Although last week was a more "dramatic" episode, I actually feel more confident about the show after this week. That's because I enjoyed the hour (personally, I thought the actor who played Cooper did a great job) even though there really wasn't that much at stake for Raylan. Last week, I was worried that Raylan would need to have a personal relationship with every anatagonist to keep things interesting, which ultimately would strain credulity.

oz

p.s. I also liked the fact that they didn't make a mini-cliffhanger out of Raylan regaining his hat, which a lesser show might have done as some sort of lame Indiana Jones homage.

JoeBobHalley said...

Chris Ellis was terrific, as was the dude who played Dupree. I think of him as a thin younger Randy Quaid.

There was some direct Elmore dialogue. The car scene with Dewey Crowe, Raylan saying, "you understand how I see your people?"

Joelle Carter is riveting. The looks she gives Raylan: "Can we just makeout a little?"

True, not as strong as the pilot, but good stuff.

Yellowdog said...

I don't even watch police procedurals and I already love this show. Olyphant is a great character, the writing is funny and witty, and it's interesting to see a police show in the country instead of the city for once. I'm hooked and I'm glad to see that it's a hit.

Oaktown Girl said...

It's late and I haven't done the checking into it, but I'm pretty sure the prisoner Raylan was escorting from the prisoner hospital at the beginning of the episode was played by the same guy who was the prisoner in the very opening scene of the Deadwood pilot. If so, that was a real nice touch.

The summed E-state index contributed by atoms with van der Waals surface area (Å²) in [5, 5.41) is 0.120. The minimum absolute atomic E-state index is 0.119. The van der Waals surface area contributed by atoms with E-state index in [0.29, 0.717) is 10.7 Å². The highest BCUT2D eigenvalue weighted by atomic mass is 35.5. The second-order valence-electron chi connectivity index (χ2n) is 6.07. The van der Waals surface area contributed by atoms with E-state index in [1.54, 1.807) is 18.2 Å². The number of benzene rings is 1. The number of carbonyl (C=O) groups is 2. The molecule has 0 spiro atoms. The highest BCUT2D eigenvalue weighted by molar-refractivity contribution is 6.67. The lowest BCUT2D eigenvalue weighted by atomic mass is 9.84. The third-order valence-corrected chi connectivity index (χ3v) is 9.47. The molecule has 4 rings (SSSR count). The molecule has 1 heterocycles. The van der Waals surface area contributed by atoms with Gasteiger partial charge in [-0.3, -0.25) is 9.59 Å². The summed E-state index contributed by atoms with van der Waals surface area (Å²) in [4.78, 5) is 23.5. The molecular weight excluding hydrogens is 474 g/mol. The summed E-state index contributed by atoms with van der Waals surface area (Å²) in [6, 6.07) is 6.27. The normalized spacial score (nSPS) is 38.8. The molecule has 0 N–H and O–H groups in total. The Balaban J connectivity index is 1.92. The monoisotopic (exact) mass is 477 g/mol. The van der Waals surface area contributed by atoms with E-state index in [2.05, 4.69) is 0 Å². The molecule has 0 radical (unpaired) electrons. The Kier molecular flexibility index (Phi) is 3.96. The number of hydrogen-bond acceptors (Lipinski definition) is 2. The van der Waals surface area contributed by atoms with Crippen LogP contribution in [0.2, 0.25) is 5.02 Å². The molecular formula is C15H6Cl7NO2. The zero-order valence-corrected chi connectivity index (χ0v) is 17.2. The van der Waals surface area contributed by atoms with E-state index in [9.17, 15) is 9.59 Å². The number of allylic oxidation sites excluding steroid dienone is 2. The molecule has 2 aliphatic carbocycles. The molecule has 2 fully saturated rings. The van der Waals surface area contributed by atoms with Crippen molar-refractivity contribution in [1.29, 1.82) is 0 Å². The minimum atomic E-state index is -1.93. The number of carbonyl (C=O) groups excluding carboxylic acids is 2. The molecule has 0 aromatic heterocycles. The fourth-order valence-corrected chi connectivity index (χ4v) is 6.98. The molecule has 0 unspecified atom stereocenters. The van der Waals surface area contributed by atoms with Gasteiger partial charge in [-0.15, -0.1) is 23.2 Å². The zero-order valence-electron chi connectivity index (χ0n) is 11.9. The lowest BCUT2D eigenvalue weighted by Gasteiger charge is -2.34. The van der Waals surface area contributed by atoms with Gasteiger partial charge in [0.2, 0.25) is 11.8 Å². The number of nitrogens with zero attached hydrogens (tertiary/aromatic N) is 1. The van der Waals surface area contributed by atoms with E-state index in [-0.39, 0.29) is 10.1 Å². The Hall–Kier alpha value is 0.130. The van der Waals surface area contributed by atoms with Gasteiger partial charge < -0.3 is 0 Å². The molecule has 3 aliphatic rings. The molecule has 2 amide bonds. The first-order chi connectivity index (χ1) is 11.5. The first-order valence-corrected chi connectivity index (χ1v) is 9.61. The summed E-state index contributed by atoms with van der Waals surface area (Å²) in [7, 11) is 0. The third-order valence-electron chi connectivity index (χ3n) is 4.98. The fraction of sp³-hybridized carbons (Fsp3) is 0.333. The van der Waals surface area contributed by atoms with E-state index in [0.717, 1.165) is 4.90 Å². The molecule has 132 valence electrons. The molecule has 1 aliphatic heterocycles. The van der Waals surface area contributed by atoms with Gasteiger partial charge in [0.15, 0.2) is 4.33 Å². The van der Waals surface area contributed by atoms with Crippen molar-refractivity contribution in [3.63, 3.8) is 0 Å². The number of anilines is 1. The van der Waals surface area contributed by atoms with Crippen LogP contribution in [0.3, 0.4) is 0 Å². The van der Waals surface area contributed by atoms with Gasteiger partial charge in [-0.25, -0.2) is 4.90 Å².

It's poor video quality, but here's the YouTube link to the Deadwood scene. Maybe someone has time to confirm if it's the same actor or not.

mikeb302000 said...

Thanks for that link to the Deadwood opening scene.

I haven't seen Justified yet, but I think Olyphant will always be Seth Bullock to me.

Andrew said...

I want more of the serial plotlines and less of the one and dones. The Shield struck the perfect balance here, and I hope Justified trends towards that.

Chazz Goodtimes said...

I agree that after last week's great start this episode was a bit of a let-down but overall I found it very enjoyable. Two things-

1. After all the ass-kicking Raylan handed out last week I was glad that this episode showed he is, in fact, a fallable character as the escaped cons got the drop on him at the gas station.

2. When Raylan says to Dewey Crowe, that you "have to ride the rap," I"m pretty sure Riding the Rap is the title of a Leonard book that I've read (to be honest a lot of his work blends together for me) but nothing else about the episode seemed familiar.

Dick Polman said...

Not as strong as the pilot, but definitely strong enough to have fun with. It stayed true to the Elmore spirit. Most importantly, Cooper/Shirley/Dupree were classic Elmore-style archetypes - sporadically dangerous doofuses who are as addled by lust and jealousy as they are about money.

Anonymous said...

They had me at "Chinatown."

AuntiePam said...

Oaktown Girl, that guy reminded me of Clell Watson too, but IMDB says it's a different actor. Clell did make an impression, didn't he?

I loved this episode for the reasons [b]itwasi[/b] listed, and I really, really liked Cooper and would love to see him again.

I don't mind that the dialogue isn't always snappy, as long as it's realistic, like Raylon's "Shit" as the door closes on him. I also like his boss, and chuckled at "You're a biter" -- it's something that someone, somewhere has said, not contrived, just down home wisdom.

Yellowdog said...

It seems to me that too many people are worried too much about how faithful it is to Elmore Leonard. Just enjoy it for what it is.

Oaktown Girl said...

AuntiePam - thanks for looking that up. Too bad it's not the same actor, because that would have been really, really cool.